Tuesday, August 2, 2011

Challenges and Possibilities

So the bookstore that I've worked at for the last nine years is shutting its doors after years of missteps and missed opportunities. Folks have come in lamenting the store's demise due to the rise of ebooks. Others blame the economy. Publishers are already feeling the impact of lost sales as the literal number venues available for their hard-copy product shrinks dramatically. We are in the midst of a sea-change in how people will procure and consume literature in all forms.

As a bookseller, I'm in mourning. As an author, at first, I was fairly well freaking out that a gigantic arena to showcase books is going down in flames. However, I've come to realize that with the loss of the way we are used to doing business, per se, comes new worlds and new opportunities. I have a feeling that small, niche bookstores are going to find their place in the book biz once again. And yes, ebooks and ereaders are going to take center stage and stay there. People will still read...be it a real book, newspaper, or magazine or an electronic version of the same.

Cautious optimism. That's where I am right now. While I'm still floundering between disbelief and horror at the loss of my beloved bookstore, I'm seeing the changing landscape... and that landscape is really not all that bad. A few months ago, I had the words "Never Surrender" tattooed on my leg. It's a good reminder that we as writers can never quit. We can't ever quit sharing our ideas, challenging ourselves and our readers. Readers need us, bookstores or not. We are their escape, their diversion, their reason to smile and laugh or even cry. It's a symbiotic relationship. We need them so we can share the crazy stories racing around our heads.

As my grandmother always used to tell me, "Honey, it's going to be okay. You just remember: never surrender." Right on, Grandma. You were always on the money, and I'm counting on you once again. And if anyone can tell me why I have these huge spaces within this post, I'd love to be able to finally do this thing right.


Vicki Doudera said...

Jesse, you are SO right! I love your grandmother's advice: NEVER SURRENDER! Never let the &*#$%@ get you down!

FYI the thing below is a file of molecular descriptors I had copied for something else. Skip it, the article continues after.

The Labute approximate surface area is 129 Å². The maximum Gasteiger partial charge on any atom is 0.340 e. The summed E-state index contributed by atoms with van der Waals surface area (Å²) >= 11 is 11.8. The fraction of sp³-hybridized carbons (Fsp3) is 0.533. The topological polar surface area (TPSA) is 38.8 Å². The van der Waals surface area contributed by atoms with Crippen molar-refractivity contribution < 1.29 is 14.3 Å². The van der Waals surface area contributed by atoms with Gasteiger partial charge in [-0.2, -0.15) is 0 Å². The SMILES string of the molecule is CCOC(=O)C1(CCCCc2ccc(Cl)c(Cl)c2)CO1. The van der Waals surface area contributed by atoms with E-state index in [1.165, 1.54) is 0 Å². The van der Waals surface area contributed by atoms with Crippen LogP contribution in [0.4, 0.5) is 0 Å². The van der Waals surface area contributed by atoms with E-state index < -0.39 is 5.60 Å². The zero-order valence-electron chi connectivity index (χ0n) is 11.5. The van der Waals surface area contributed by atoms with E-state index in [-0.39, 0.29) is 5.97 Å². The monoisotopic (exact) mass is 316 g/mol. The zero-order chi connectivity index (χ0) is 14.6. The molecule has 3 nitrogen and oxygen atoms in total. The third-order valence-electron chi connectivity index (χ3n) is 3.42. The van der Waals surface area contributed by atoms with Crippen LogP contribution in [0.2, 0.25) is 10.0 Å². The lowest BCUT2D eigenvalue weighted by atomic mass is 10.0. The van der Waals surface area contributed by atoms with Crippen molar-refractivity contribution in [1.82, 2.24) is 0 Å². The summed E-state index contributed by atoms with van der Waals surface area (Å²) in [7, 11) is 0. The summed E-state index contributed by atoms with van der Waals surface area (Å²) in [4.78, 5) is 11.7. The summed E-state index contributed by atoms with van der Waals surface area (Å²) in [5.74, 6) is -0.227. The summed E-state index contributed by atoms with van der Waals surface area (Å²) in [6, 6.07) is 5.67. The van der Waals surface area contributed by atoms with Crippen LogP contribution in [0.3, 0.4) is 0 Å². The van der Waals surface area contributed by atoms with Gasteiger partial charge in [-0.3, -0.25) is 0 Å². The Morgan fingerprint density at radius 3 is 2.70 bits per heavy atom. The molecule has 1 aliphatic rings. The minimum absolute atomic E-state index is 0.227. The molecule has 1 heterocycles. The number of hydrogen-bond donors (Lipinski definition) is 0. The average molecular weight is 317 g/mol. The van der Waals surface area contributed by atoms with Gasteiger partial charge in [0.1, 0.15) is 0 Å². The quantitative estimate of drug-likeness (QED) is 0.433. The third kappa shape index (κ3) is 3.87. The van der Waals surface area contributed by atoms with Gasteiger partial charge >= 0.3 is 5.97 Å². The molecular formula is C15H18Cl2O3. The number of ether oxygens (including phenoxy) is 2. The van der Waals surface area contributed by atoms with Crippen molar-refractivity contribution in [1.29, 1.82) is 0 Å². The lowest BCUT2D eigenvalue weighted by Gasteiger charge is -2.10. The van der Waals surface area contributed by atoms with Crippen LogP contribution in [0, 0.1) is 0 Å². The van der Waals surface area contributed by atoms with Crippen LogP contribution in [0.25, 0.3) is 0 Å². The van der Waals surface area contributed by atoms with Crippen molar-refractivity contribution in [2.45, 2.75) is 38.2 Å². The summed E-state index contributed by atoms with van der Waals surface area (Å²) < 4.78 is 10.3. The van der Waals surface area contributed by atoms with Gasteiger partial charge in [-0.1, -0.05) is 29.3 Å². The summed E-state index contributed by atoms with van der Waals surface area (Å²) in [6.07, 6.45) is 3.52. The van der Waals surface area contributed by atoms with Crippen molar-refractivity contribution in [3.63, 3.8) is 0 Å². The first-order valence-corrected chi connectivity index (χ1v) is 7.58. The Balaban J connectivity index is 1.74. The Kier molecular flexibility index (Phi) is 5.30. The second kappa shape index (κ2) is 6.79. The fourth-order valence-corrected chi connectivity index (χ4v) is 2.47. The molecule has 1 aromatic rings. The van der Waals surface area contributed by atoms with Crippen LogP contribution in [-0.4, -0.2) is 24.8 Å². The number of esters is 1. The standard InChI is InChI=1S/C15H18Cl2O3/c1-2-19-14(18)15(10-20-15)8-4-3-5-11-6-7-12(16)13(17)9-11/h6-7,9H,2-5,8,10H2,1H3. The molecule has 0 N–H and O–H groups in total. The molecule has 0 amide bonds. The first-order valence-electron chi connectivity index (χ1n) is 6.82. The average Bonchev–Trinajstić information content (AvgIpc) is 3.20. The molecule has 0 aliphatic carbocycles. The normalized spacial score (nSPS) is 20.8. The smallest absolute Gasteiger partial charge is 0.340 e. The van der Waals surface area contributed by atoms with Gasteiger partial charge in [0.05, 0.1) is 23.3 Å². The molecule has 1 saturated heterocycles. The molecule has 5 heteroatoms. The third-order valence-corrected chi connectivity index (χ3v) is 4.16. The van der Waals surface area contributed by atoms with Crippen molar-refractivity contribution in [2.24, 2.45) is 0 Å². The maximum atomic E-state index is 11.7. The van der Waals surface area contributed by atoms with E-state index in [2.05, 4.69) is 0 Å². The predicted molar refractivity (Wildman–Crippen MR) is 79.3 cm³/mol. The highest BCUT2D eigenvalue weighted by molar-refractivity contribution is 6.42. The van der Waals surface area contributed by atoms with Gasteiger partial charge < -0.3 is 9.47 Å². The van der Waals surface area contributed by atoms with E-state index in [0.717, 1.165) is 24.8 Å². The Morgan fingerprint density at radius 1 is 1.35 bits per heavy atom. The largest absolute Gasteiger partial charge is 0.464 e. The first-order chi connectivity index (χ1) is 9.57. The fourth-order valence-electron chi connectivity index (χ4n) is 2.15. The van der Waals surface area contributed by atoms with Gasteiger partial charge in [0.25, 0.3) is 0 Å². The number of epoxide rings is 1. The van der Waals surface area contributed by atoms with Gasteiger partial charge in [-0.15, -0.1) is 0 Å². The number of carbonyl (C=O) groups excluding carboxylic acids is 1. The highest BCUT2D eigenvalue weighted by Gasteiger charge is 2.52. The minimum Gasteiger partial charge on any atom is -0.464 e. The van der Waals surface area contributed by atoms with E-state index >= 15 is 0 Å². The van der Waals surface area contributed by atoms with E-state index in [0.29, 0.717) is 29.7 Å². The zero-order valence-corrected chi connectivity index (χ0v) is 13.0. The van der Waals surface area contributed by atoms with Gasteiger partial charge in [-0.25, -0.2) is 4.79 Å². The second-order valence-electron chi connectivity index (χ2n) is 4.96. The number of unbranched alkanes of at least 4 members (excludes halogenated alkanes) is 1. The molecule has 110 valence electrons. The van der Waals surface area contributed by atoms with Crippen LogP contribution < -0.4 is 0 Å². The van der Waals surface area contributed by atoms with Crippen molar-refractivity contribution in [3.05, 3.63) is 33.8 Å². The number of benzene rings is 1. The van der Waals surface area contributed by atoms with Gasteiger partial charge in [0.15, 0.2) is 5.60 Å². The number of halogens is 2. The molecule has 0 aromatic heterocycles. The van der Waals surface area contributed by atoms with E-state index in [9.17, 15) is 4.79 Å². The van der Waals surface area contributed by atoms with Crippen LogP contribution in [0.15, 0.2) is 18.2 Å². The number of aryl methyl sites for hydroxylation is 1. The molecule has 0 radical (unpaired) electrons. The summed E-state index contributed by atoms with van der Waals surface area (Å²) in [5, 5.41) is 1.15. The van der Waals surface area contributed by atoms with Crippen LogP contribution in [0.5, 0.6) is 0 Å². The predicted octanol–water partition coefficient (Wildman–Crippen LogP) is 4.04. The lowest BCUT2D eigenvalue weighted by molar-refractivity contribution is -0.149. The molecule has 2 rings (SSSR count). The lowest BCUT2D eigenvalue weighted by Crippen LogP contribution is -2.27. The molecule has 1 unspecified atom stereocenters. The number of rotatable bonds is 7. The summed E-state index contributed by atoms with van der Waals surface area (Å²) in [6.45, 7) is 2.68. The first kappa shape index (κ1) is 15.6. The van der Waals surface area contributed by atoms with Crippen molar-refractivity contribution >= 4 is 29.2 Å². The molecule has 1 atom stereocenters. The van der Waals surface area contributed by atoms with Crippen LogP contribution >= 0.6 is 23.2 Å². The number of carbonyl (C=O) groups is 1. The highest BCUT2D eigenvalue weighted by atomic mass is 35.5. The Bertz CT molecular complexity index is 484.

And you have no idea how comforted I am by the fact that YOU TOO have the curse of the giant spaces. Maybe we are setting a new trend?

Beth Groundwater said...

Great post, Jessie! I have a quote from Winston Churchill posted by my computer monitor, "Never, never, never give in!" What are you going to do for work after the store closes?

Robin Allen said...

I suspect we'll always have physical books, but the price may go up. I sure don't want to give them up entirely.

Keith Raffel said...

Jessie, nice post. I do agree with what you said about independent bookstores. After all, there are still travel agents. I think what it comes down to is that people are going to get the chance to read in the format they want. Mass paper got to be a big deal in the 50s. Trade paper came in the 70s, followed by audio books in the 80s, and now ebooks in the 00s. There will be readers for them all, I suspect.

Darrell James said...

Jessie, I feel your pain. I'm still morning the closing of the Mystery Bookstore in Westwood. But I suspect life goes on. After all, people are still taking pictures after the downfall of film (more conveniently and less expensively, by the way).

Kathleen Ernst said...

Great post, Jessie. I've got good friends who worked at Borders as well, and it's been sad to watch and hear about those missteps. But you're attitude is spot-on! I hope that this somehow leads to new opportunities for you.

Alice Loweecey said...

Jessie, you are so upbeat! Great post. And to get rid of the extra spaces, you have to go into the "edit HTML" tab and get rid of any extra of these guys you see between paragraphs:

{div}{/div} (except you'll see these tingies <> instead of brackets)

You may have to ry it more than once--sometimes I have to preveiw and fix the spacing a couple of times.

Jessie Chandler said...

Vicki, Alice gave us the solution to our spacing issues!!! Woooo HOOOO!!! Now I'm really not going to be down lol!

Beth, love the Churchill quote!!! I'm not sure what I'm going to do once the store closes. Luckily I'm not full time since 2008 when borders laid me off of my full time gig there. I came back in a lesser position after my severance ran out and then started making/decorating tshirts to sell at festivals and writing. I think I'll concentrate on the Tshirt thing more for awhile. Thank goodness poor Betty works two jobs for me---for now!!

Robin, I don't want to give up books either. so let's not!

Keith, good point about the travel agents and the rundown of the book format evolution. These are some crazy interesting times!

Darrell, great analogy about film, and oh so true! I believe we can all remain successful as writers, and it's just going to be the format the words are delivered in will shift to some degree.

Kathleen, the old cliche... Another door opens when one closes is very true. Guess well see what happens on this particular roller coaster!

Alice, next time we see you, both Vicki and I will squish you in a thank you for helping us eradicate those damn spaces hug!!!!! Who knew?????

Alice Loweecey said...

*awaits big squishy hug* :D

Sebastian Stuart said...

Sad about Borders, but my local indie is thriving and so are some others I've visited of late (I always ask). I think we're in the middle of a shakeout, but things will settle down. And I predict a backlash against technology in the coming decade -- with a significant number of people embracing no-technology days and picking up ... yup, a book!